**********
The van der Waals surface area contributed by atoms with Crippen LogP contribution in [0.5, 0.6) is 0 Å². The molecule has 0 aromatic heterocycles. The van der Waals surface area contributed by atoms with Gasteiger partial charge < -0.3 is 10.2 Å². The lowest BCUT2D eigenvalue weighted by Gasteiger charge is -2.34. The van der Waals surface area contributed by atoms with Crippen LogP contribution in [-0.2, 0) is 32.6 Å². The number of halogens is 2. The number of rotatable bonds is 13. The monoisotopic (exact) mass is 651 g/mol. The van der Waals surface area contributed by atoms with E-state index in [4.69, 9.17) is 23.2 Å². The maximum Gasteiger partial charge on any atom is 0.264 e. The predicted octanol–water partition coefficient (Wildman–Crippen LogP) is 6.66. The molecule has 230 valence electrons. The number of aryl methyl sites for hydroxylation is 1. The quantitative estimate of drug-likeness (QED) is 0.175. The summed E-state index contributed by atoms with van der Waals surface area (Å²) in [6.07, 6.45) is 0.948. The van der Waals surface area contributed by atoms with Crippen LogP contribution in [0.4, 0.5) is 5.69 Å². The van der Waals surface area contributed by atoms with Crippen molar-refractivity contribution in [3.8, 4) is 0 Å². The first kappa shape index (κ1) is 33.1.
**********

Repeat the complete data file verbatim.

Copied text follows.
The van der Waals surface area contributed by atoms with Crippen LogP contribution in [0.5, 0.6) is 0 Å². The molecule has 0 aromatic heterocycles. The van der Waals surface area contributed by atoms with Gasteiger partial charge < -0.3 is 10.2 Å². The lowest BCUT2D eigenvalue weighted by Gasteiger charge is -2.34. The van der Waals surface area contributed by atoms with Crippen LogP contribution in [-0.2, 0) is 32.6 Å². The number of halogens is 2. The number of rotatable bonds is 13. The monoisotopic (exact) mass is 651 g/mol. The van der Waals surface area contributed by atoms with E-state index in [4.69, 9.17) is 23.2 Å². The maximum Gasteiger partial charge on any atom is 0.264 e. The predicted octanol–water partition coefficient (Wildman–Crippen LogP) is 6.66. The molecule has 230 valence electrons. The number of aryl methyl sites for hydroxylation is 1. The quantitative estimate of drug-likeness (QED) is 0.175. The summed E-state index contributed by atoms with van der Waals surface area (Å²) in [6.07, 6.45) is 0.948. The van der Waals surface area contributed by atoms with Crippen LogP contribution in [0.4, 0.5) is 5.69 Å². The van der Waals surface area contributed by atoms with Crippen molar-refractivity contribution in [3.8, 4) is 0 Å². The first kappa shape index (κ1) is 33.1.